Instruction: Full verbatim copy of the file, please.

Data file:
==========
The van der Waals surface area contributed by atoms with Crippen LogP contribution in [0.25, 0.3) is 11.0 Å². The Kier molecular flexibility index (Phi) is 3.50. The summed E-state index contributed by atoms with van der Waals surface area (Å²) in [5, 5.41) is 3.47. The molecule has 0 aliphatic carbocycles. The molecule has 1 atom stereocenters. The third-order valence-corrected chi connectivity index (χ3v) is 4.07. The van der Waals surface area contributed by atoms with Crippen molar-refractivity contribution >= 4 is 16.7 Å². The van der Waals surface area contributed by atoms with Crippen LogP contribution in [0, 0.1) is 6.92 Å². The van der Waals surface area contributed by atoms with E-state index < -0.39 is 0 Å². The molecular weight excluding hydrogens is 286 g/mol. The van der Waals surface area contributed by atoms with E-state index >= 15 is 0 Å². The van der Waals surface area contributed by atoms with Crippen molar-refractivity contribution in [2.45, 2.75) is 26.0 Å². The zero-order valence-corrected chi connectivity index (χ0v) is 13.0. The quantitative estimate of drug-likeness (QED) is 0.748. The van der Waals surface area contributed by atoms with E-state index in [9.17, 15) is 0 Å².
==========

The van der Waals surface area contributed by atoms with Crippen LogP contribution in [0.25, 0.3) is 11.0 Å². The Kier molecular flexibility index (Phi) is 3.50. The summed E-state index contributed by atoms with van der Waals surface area (Å²) in [5, 5.41) is 3.47. The molecule has 0 aliphatic carbocycles. The molecule has 1 atom stereocenters. The third-order valence-corrected chi connectivity index (χ3v) is 4.07. The van der Waals surface area contributed by atoms with Crippen molar-refractivity contribution >= 4 is 16.7 Å². The van der Waals surface area contributed by atoms with Crippen LogP contribution in [0, 0.1) is 6.92 Å². The van der Waals surface area contributed by atoms with E-state index < -0.39 is 0 Å². The molecular weight excluding hydrogens is 286 g/mol. The van der Waals surface area contributed by atoms with E-state index >= 15 is 0 Å². The van der Waals surface area contributed by atoms with Crippen molar-refractivity contribution in [2.45, 2.75) is 26.0 Å². The zero-order valence-corrected chi connectivity index (χ0v) is 13.0. The quantitative estimate of drug-likeness (QED) is 0.748. The van der Waals surface area contributed by atoms with E-state index in [9.17, 15) is 0 Å².